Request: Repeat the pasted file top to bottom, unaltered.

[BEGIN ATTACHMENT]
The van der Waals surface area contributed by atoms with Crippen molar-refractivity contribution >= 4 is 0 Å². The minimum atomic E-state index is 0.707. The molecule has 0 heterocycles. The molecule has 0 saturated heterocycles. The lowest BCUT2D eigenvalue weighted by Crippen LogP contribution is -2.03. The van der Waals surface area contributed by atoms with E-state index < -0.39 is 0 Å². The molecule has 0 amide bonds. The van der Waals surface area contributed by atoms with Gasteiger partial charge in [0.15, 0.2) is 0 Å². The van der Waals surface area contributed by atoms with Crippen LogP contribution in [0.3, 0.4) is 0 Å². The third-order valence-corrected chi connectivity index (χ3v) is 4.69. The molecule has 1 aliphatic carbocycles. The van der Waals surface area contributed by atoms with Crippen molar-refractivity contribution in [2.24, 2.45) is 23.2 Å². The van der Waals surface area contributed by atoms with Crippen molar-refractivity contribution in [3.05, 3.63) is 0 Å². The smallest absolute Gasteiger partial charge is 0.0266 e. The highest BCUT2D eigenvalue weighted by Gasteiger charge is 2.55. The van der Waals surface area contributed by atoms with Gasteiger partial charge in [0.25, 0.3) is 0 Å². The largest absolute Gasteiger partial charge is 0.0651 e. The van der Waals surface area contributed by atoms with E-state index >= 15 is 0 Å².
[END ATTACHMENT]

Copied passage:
The van der Waals surface area contributed by atoms with Crippen molar-refractivity contribution >= 4 is 0 Å². The minimum atomic E-state index is 0.707. The molecule has 0 heterocycles. The molecule has 0 saturated heterocycles. The lowest BCUT2D eigenvalue weighted by Crippen LogP contribution is -2.03. The van der Waals surface area contributed by atoms with E-state index < -0.39 is 0 Å². The molecule has 0 amide bonds. The van der Waals surface area contributed by atoms with Gasteiger partial charge in [0.15, 0.2) is 0 Å². The van der Waals surface area contributed by atoms with Crippen LogP contribution in [0.3, 0.4) is 0 Å². The third-order valence-corrected chi connectivity index (χ3v) is 4.69. The molecule has 1 aliphatic carbocycles. The van der Waals surface area contributed by atoms with Crippen molar-refractivity contribution in [2.24, 2.45) is 23.2 Å². The van der Waals surface area contributed by atoms with Crippen molar-refractivity contribution in [3.05, 3.63) is 0 Å². The smallest absolute Gasteiger partial charge is 0.0266 e. The highest BCUT2D eigenvalue weighted by Gasteiger charge is 2.55. The van der Waals surface area contributed by atoms with Gasteiger partial charge in [0.25, 0.3) is 0 Å². The largest absolute Gasteiger partial charge is 0.0651 e. The van der Waals surface area contributed by atoms with E-state index >= 15 is 0 Å².